Tuesday, April 26, 2011

Haiti's New President Has Vision and Support of People but Lacks Experience

NPR: The Root: Haitians Wonder, What Happens Now?
Guardian.co.uk: Haiti Delays Certifying Election Results
FT: Haiti President-Elect Wins Clinton’s Backing
The Seattle Times: Michel Martelly Wins Haiti Election

The election of Michel Martelly as Haiti’s new President spurred celebration and joyous chant from thousands of Haitians nationwide. However, the road toward becoming Haiti’s new President was not an easy one. According to the the first round of run-off elections held in Haiti in November of last year, Martelly was not even one of the finalists. However amidst much voting confusion and allegations of fraud, the results of this initial run-off election were rescinded in Haiti. It had been anticipated that given Martelly’s popularity amongst the urban poor, that he would definitely emerge as a finalist in the first round of run-off elections. When the expectation of Haitian citizens to see Martelly as a finalist, did not come to pass, a nationwide insurgence followed. The level of violence and protest in the streets caused businesses to close as well as the Port-au-Prince airport. The response of Haiti’s electoral council was to cancel the results from the first run-off election, replace then finalist candidate Jude Celestin, with Michel Martelly and to reschedule a subsequent run-off election. The results of the second run off were known on April 4, 2011, with Martelly emerging as the new President of Haiti.

Although Martelly’s opposing candidate, Mirlande Manigat has stated that she will not contest the results of the election, Martelly’s assumption of office may be stalled by the Haitian election council, which has raised concerns about the results of those voted into senate seats. In a statement issued by the election council, they say they have seen no reason for the reversal of 18 legislative races in the election results. “Without a public explanation and review...the legitimacy of seating these candidates is in question.”

Despite the possible stall of formally taking office, Martelly has not allowed this hiccup in the senate election to prevent him from taking proactive measures toward the reconstruction of Haiti, something the country so desperately needs. As of today 750,000 people still remain homeless from the 2010 earthquake and are continuing to live in cholera ridden tent communities. In an effort to eliminate these and other pressing concerns of Haiti’s poor, Martelly has already met with the World Bank, the International Monetary Fund and the American Development Bank in order to revamp efforts toward reconstruction. In doing so he has sought to assure foreign donors that following through on the pledges they made to Haiti in the aftermath of the earthquake, is still needed and will be handled appropriately and effectively. Martelly has also sought to improve Haiti’s investment conditions by increasing security measures and offering tax benefits to outside investors. Additionally Martelly is seeking to increase agricultural production so that Haiti can once again be a self-sustaining state.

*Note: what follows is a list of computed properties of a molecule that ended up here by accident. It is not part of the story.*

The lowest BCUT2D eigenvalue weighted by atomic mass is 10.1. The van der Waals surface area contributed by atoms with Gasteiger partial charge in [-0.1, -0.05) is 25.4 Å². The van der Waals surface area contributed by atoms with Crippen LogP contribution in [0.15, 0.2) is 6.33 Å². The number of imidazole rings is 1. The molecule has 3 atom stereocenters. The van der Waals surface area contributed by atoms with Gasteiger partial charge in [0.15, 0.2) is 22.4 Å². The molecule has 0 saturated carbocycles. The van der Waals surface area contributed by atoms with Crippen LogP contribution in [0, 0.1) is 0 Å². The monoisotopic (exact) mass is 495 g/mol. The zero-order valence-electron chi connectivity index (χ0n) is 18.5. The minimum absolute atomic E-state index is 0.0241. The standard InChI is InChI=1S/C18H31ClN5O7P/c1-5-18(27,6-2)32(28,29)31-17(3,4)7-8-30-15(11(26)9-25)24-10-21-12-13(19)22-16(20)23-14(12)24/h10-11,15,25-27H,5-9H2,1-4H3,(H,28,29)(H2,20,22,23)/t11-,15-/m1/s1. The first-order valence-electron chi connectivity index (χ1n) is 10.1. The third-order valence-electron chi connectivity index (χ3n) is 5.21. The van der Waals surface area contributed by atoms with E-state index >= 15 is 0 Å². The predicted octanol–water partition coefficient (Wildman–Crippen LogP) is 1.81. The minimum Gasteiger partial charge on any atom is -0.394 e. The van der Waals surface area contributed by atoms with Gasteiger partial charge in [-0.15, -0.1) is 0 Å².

Despite his lack of political expertise and questionable ability to push reforms through Congress, Haitians and United States Secretary of State Hilary Clinton have shown overwhelming support for Martelly. Some proponents of Martelly claim that it is exactly his lack of expertise and dealings in corrupt politics that have made him so popular with Haitian citizens. Haitians were tired of maintaining the status quo of presidents who cared more about catering to the demands of the upper class and had no connection to the plight of the poor. It is hoped that despite Martelly’s inexperience, his vision for the reconstruction of Haiti will finally usher in an era of economic and political stability for the country.

No comments: